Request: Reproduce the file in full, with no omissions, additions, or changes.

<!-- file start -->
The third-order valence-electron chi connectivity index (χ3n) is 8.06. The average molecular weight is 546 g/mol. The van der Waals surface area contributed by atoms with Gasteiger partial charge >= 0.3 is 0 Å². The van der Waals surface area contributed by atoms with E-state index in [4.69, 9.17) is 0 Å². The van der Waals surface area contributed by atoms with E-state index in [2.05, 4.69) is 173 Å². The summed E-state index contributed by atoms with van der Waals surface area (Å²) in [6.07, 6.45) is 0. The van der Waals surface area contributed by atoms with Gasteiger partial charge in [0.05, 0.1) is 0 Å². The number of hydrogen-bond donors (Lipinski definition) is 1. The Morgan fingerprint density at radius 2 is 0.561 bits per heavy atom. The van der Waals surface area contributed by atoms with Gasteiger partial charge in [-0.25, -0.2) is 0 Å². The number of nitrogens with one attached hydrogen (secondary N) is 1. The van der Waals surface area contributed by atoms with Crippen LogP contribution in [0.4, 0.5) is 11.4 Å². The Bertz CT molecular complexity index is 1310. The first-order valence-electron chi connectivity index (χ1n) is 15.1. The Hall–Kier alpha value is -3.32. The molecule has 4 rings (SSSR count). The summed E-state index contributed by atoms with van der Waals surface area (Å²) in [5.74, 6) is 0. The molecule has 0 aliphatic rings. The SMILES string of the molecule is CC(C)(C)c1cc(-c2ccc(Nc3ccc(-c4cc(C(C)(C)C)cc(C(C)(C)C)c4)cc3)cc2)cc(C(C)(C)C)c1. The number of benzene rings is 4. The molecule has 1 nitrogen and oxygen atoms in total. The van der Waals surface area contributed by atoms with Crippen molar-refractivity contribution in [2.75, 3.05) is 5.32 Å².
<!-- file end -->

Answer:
The third-order valence-electron chi connectivity index (χ3n) is 8.06. The average molecular weight is 546 g/mol. The van der Waals surface area contributed by atoms with Gasteiger partial charge >= 0.3 is 0 Å². The van der Waals surface area contributed by atoms with E-state index in [4.69, 9.17) is 0 Å². The van der Waals surface area contributed by atoms with E-state index in [2.05, 4.69) is 173 Å². The summed E-state index contributed by atoms with van der Waals surface area (Å²) in [6.07, 6.45) is 0. The van der Waals surface area contributed by atoms with Gasteiger partial charge in [0.05, 0.1) is 0 Å². The number of hydrogen-bond donors (Lipinski definition) is 1. The Morgan fingerprint density at radius 2 is 0.561 bits per heavy atom. The van der Waals surface area contributed by atoms with Gasteiger partial charge in [-0.25, -0.2) is 0 Å². The number of nitrogens with one attached hydrogen (secondary N) is 1. The van der Waals surface area contributed by atoms with Crippen LogP contribution in [0.4, 0.5) is 11.4 Å². The Bertz CT molecular complexity index is 1310. The first-order valence-electron chi connectivity index (χ1n) is 15.1. The Hall–Kier alpha value is -3.32. The molecule has 4 rings (SSSR count). The summed E-state index contributed by atoms with van der Waals surface area (Å²) in [5.74, 6) is 0. The molecule has 0 aliphatic rings. The SMILES string of the molecule is CC(C)(C)c1cc(-c2ccc(Nc3ccc(-c4cc(C(C)(C)C)cc(C(C)(C)C)c4)cc3)cc2)cc(C(C)(C)C)c1. The number of benzene rings is 4. The molecule has 1 nitrogen and oxygen atoms in total. The van der Waals surface area contributed by atoms with Crippen molar-refractivity contribution in [2.75, 3.05) is 5.32 Å².